Former Nissan Motor (NSANY) chief Carlos Ghosn will cool his heels in a Japanese jail cell over the holidays and into 2019. Japanese prosecutors arrested him again on Friday, for the third time, stringing out their list of related alleged crimes in a way that keeps Japan's most-famous foreign executive behind bars.
He was first arrested on Nov. 19. Since then, he has likely been subjected to eight-hour interrogation days, without his lawyer present. It's enough to make you confess to whatever they want to say you've done.
The paper trail of consecutive arrests is a tactic prosecutors often use in Japan, in a way that can keep suspects behind bars for months, sometimes until their trial. A court had on Thursday unexpectedly declined the prosecutors' request to extend Ghosn's detention on previous charges. The new arrest lets authorities keep him behind bars another 10 days, with a potential 10-day extension, too.
Ghosn has, quite rightly, railed against his continued jailing and inability to defend himself against a corporate coup.
"Things as they stand are absolutely unacceptable," he is quoted through his lawyer as saying, on Japanese broadcaster NHK. "I want to have my position heard and restore my honour in court."
Greg Kelly, Ghosn's deputy and alleged co-conspirator, was not arrested again. His lawyer has asked for his release, which may happen after a long weekend in Japan.
It could be a good opportunity for investors to stoop and pick up the pieces of the shattered triangle that is the Renault-Nissan-Mitsubishi Alliance. When viewed together, the group is the largest carmaker in the world.
Nissan shares are down 21.4% this year, double the Nikkei 225 index's fall of 10.4%, and 12.2% since Ghosn was first detained. Mitsubishi Motors (MSBHY) shares are off 25.6% in 2018. Shares in the French automaker Renault (RNLSY) have declined 34.6% this year.
Yet Nissan remains Japan's second-largest car company, behind only Toyota Motor. Renault, which like all three companies Ghosn saved from near-failure, had record sales in the first half of this year thanks to surging demand in emerging markets and solid sales in Europe. Mitsubishi, well, probably best leave that one alone!
The love triangle between the three means Renault owns 43% of Nissan, which in turn owns 15% of Renault. Nissan bought a controlling 34% stake in Mitsubishi Motors in 2016, after the serial standards-test cheater was caught manufacturing emissions data as well as cars.
Whether that love triangle retains its bonds is now in major doubt.
Soon after his November arrest, Ghosn was fired by Nissan and Mitsubishi. He remains at the nominal helm of Renault.
His first arrest hardly sounded like a "gotcha" moment: that he had misstated his income, not to the company, which apparently knew about it and approved it, but to the stock exchange.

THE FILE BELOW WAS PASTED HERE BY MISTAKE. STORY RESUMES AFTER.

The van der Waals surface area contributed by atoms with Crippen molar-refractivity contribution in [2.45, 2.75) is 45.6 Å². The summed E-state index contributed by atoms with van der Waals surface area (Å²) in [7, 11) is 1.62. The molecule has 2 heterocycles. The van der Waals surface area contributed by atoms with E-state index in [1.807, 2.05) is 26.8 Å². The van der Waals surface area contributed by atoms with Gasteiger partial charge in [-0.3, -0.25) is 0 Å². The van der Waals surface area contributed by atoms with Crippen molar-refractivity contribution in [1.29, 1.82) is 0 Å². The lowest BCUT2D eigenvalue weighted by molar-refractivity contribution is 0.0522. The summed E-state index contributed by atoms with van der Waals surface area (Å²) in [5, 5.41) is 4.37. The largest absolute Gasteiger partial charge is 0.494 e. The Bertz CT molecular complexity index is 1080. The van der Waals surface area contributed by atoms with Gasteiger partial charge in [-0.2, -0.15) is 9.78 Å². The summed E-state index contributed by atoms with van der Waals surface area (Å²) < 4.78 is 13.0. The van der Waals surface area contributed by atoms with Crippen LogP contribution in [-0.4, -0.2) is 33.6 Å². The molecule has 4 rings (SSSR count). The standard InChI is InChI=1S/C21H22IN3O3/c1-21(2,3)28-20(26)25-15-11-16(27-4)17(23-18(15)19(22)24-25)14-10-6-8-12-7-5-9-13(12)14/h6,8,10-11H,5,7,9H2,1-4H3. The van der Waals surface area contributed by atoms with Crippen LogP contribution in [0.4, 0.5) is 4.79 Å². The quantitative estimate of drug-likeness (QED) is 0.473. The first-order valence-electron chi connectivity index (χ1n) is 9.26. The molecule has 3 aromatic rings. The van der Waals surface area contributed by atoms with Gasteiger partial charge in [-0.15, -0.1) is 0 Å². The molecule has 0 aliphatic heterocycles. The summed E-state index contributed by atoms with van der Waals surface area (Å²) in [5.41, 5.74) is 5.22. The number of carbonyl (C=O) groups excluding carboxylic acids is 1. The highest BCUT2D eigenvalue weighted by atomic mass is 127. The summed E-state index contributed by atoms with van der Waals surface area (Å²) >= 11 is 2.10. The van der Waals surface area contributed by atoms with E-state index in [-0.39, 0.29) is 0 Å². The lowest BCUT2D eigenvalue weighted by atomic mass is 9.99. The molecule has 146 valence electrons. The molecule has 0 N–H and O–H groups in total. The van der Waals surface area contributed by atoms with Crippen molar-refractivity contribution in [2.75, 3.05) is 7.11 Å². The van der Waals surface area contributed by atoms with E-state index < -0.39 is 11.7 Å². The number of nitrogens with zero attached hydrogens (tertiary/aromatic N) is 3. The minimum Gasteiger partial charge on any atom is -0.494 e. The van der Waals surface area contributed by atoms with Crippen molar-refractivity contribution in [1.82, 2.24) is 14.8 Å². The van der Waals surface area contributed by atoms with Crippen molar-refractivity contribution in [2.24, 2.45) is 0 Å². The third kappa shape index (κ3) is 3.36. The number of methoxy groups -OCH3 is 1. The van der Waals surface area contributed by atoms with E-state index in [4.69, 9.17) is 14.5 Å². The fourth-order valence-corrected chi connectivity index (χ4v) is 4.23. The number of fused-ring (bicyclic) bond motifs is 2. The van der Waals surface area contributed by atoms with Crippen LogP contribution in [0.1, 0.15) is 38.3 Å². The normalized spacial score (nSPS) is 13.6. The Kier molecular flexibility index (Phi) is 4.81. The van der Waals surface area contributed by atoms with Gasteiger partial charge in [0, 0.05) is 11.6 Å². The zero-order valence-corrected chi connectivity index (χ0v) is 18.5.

Auto analysts have said it sounds suspiciously like a coup designed to remove Ghosn, in favor of his former protégé, Hiroto Saikawa. That's what I immediately assumed.
Ghosn has been a massive name in Japan, rescuing a Nissan that was on the verge of bankruptcy and restoring its sheen. He starred in his own manga comic books, was mobbed for autographs, his every pronouncement major news on Japanese TV. The Brazilian-born Frenchman with a Lebanese background lent a cosmopolitan air to corporate Japan.
Now his downfall is an equally massive story. Tales of Versailles parties and lavish spending, and Ghosn lording himself at Davos, paint "Le Cost Cutter" in a very different light.
Saikawa was installed by Ghosn as CEO last year as his successor. He has been painted alongside the head of the chief executive's office, Malaysian-born Hari Nada, as a whistleblower. But it seems impossible to some that the CEO could not be aware of, or not retain some responsibility for, Ghosn's pay and actions.
"It's a coup. Ghosn's era is over," Tatsuo Yoshida, an analyst at Sawakami Asset Management and a former Nissan employee, said according to Bloomberg. "Saikawa is in a position to represent anti-Ghosn sentiment that's been building up for years within Nissan."
There had been talk of Renault taking over Nissan, a deal exploded by recent developments. Factions within Nissan appear to want it split from Renault. The French carmaker wants nothing of the kind.
Saikawa took a month to make the trip to the Amsterdam headquarters of the Nissan-Renault-Mitsubishi alliance. The lag in explaining the situation to top brass has likely added to the frustration Renault has already expressed.
Nissan's board, instead of naming a permanent replacement for Ghosn, says it will form a seven-member committee of external experts to examine and report on the company's governance policies, reporting back in March. Critics say that smacks of timewasting after Renault requested an emergency shareholder meeting that would let it appoint a new Nissan board member. Mitsubishi formed a compensation committee right away.
Renault has actively demanded answers to just how closely Nissan, Saikawa and Japanese prosecutors cooperated in the events that led to Ghosn landing in the Tokyo Detention House.
These latest allegations against Ghosn are heavy duty compared to any form of misfiling with the stock-exchange. This time they charged him with saddling the carmaker with US$16.6 million in personal investment losses.
Ghosn is still unable to defend himself. He likely sits in a solitary cell. There's a strict wakeup call of 7 a.m. and lights out at 9 p.m., with 30 minutes of exercise each day and a shower twice a week, lawyers and former detainees say. Those detained can wear their own clothes, and order food from a pre-approved menu, but it's easy to lose track of time and self in the clock-free, barren solo cell.
It will be fascinating to see if he can reclaim his reputation and former glory once he gets his time in court. And fascinating to see if the triple auto alliance survives.